Upside Down: A Primer for the Looking-Glass World
By Eduardo Galeano
358 pages, $24
Days and Nights of Love and War
By Eduardo Galeano
Monthly Review Press
178 pages, $16
Some years ago, Uruguayan writer Eduardo Galeano argued that the
effectiveness of writers on the left "depends on our capacity to
be audacious and astute, clear and appealing." He added, "I would
hope that we can create a language more fearless and beautiful than
that used by conformist writers to greet the twilight."
If one wants an illustration of the truth of this claim, and an
example of its achievement, you need only read Galeano's two most
recent books, the new and brilliant Upside Down and the lyrical
and moving Days and Nights of Love and War, just reissued
in an updated edition by Monthly Review Press.
In Upside Down, the subject under scrutiny is the world
capitalist order (or as he
jokes, "the system that used to be called capitalism"). In Galeano's
carefully reasoned argument, the accused stands condemned of destroying
our memory, our humanity, and the possibility that we have much more
of a collective future. Time is running short, and Galeano is not
tinkering around the edges of the system.
"Never have so many economic resources and so much scientific and
technological knowledge been brought to bear on the production of
death," he charges. "The countries that sell the world the most
weapons are the same ones in charge of world peace. Fortunately
for them, the threat of world peace is receding. The war market
is on the rebound and the outlook for profits from butchery is promising.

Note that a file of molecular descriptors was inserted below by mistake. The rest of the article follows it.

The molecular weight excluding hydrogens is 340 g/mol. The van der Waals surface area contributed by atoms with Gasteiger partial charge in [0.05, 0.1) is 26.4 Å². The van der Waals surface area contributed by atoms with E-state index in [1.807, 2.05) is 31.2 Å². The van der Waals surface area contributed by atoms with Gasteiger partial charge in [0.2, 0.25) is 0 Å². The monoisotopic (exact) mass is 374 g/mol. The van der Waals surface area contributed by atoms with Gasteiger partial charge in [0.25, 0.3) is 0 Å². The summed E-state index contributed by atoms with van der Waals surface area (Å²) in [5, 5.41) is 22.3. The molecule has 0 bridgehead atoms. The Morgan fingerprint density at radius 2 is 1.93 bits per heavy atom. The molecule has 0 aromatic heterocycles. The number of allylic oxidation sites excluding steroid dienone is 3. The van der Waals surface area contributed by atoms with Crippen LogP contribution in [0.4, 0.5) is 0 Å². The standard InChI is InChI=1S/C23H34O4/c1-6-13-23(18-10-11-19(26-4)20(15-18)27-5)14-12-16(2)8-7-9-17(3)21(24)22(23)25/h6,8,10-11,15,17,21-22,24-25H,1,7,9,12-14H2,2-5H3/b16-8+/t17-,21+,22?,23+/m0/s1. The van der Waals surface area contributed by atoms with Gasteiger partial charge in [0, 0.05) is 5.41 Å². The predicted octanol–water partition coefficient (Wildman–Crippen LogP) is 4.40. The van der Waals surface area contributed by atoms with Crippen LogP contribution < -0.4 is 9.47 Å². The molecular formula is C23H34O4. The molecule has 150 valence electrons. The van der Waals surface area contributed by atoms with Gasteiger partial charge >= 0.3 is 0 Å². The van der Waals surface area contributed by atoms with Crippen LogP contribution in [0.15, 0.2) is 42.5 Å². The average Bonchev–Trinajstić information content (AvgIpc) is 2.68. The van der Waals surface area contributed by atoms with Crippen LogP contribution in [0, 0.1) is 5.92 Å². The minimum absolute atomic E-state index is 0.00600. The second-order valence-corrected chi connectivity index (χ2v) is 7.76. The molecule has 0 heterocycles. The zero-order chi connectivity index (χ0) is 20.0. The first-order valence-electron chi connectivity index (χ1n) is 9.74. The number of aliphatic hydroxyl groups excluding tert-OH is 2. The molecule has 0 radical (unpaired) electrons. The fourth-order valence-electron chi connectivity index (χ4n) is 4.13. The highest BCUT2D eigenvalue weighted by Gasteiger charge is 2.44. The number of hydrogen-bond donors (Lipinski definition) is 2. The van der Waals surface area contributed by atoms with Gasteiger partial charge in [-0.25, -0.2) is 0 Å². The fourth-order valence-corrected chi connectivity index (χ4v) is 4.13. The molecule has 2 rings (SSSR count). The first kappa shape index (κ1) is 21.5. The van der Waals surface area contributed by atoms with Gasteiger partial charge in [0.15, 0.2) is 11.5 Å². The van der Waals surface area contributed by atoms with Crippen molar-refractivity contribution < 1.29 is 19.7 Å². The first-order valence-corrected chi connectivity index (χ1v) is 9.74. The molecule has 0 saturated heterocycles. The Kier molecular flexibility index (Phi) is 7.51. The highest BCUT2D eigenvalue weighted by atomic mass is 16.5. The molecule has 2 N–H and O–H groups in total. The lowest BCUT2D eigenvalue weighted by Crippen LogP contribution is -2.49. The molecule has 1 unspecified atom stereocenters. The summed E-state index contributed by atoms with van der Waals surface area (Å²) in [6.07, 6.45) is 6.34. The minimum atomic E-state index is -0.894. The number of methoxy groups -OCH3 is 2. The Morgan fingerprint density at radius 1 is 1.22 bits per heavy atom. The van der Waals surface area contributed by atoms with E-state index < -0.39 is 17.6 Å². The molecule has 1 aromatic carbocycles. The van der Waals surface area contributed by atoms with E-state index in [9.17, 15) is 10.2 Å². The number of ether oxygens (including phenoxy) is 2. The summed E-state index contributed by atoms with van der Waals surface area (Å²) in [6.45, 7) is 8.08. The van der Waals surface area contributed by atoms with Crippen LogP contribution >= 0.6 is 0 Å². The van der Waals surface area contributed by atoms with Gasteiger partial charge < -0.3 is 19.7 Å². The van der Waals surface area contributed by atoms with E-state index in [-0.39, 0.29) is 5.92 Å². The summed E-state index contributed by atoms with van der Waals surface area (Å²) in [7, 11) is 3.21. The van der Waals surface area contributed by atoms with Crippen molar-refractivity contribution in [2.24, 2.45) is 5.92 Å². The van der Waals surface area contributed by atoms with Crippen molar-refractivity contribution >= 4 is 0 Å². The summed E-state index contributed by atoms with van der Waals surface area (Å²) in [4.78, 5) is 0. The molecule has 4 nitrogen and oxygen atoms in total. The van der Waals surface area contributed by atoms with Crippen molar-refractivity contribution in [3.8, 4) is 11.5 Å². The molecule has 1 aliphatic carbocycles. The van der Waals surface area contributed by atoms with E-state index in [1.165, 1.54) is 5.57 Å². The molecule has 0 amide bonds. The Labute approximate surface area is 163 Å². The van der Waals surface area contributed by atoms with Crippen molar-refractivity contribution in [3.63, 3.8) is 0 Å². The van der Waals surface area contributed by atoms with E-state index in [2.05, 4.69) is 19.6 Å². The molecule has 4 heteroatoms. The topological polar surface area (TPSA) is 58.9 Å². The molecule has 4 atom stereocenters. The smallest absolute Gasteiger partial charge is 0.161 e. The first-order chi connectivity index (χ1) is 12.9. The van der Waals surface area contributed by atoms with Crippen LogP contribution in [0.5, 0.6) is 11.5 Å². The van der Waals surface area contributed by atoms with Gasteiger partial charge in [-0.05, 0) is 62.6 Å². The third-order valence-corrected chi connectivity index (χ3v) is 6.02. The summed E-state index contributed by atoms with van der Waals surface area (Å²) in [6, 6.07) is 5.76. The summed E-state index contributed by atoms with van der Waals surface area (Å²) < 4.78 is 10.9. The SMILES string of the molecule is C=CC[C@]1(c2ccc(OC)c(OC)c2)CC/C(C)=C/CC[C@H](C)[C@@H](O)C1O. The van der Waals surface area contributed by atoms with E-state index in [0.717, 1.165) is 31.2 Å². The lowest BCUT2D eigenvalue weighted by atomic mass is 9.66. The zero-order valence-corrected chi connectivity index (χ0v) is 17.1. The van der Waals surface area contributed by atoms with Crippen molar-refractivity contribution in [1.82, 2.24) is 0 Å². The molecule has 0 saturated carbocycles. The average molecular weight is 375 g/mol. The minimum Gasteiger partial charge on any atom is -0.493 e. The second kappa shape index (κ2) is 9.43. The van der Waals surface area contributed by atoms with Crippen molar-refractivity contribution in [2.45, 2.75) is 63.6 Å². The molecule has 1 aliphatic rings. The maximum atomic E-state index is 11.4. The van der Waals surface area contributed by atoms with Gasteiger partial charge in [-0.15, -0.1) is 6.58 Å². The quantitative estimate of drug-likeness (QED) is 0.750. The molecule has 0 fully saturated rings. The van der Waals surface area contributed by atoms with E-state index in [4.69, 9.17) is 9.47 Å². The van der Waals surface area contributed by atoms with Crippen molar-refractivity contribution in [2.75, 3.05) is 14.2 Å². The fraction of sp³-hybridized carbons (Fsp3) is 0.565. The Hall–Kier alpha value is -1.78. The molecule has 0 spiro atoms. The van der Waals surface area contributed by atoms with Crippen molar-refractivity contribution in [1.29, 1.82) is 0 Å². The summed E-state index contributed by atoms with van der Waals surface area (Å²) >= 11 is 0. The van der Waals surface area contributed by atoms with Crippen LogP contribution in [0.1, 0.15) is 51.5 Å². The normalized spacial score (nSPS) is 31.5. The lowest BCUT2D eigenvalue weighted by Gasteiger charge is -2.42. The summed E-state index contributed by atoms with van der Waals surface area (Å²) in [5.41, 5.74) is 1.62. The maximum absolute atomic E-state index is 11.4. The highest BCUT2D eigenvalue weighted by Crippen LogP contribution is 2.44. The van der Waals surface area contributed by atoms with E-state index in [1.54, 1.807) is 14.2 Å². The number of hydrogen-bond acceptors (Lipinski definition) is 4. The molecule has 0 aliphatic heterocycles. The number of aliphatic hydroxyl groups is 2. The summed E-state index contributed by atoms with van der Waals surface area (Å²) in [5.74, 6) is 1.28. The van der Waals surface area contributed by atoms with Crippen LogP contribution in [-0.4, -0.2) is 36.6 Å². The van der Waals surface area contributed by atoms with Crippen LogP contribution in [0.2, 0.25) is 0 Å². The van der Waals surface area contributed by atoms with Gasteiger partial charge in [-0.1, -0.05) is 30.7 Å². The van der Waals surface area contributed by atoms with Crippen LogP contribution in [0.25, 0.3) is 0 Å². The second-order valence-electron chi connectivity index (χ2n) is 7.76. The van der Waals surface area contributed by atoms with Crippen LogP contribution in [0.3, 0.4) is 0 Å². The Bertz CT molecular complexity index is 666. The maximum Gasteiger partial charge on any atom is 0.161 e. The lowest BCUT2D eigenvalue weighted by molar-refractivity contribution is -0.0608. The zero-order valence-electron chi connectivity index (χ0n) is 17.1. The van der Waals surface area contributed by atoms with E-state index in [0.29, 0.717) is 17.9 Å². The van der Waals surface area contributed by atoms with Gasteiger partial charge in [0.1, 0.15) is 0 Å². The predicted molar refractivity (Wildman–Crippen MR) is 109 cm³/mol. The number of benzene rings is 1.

The weapons factories are as busy as those producing enemies to
fit their needs."
Designed as a counter-textbook, with boxed sidebars, playful asides,
summary paragraphs, aphorisms, prose poems, lesson plans ("Racism
and Sexism 101") and points for discussion, Galeano digs into the
contradictions of a world order that "enjoins everyone to consume"
while it "prevents the vast majority of humanity from doing so."
Though dense with facts and historical details, the writing in
Upside Down is so compelling that even familiar statistics that
risk becoming abstractions-- 1.6 billion people are worse off now
than they were 15 years ago; one Mexican billionaire is a rich as
17 million Mexicans; of every 10 poor people, seven are women--ring
with proper indignation.
With Brechtian simplicity, Galeano (translated by Mark Fried) jars
the reader, both visually and intellectually, though at times the
placement of sidebars interrupts the flow of the text and makes
one wish they had found a way of waiting for a paragraph break,
or at least the end of the sentence, before your eye is pulled to
the promise of a new narrative. Following Brecht's observation that
famines don't just happen under capitalism, but are organized, he
notes that poverty, torture and fear are consequences of the deliberate
plans of those running the upside-down world: "The system of power
that creates poverty is the same one that wages war without quarter
on the desperate people it begets. ... Jails and bullets are the
proper therapy for the poor." If one senses a dark and bitter sense
of humor here, as well as fury and condemnation, it's because Galeano
insists on humanizing and personalizing his analysis.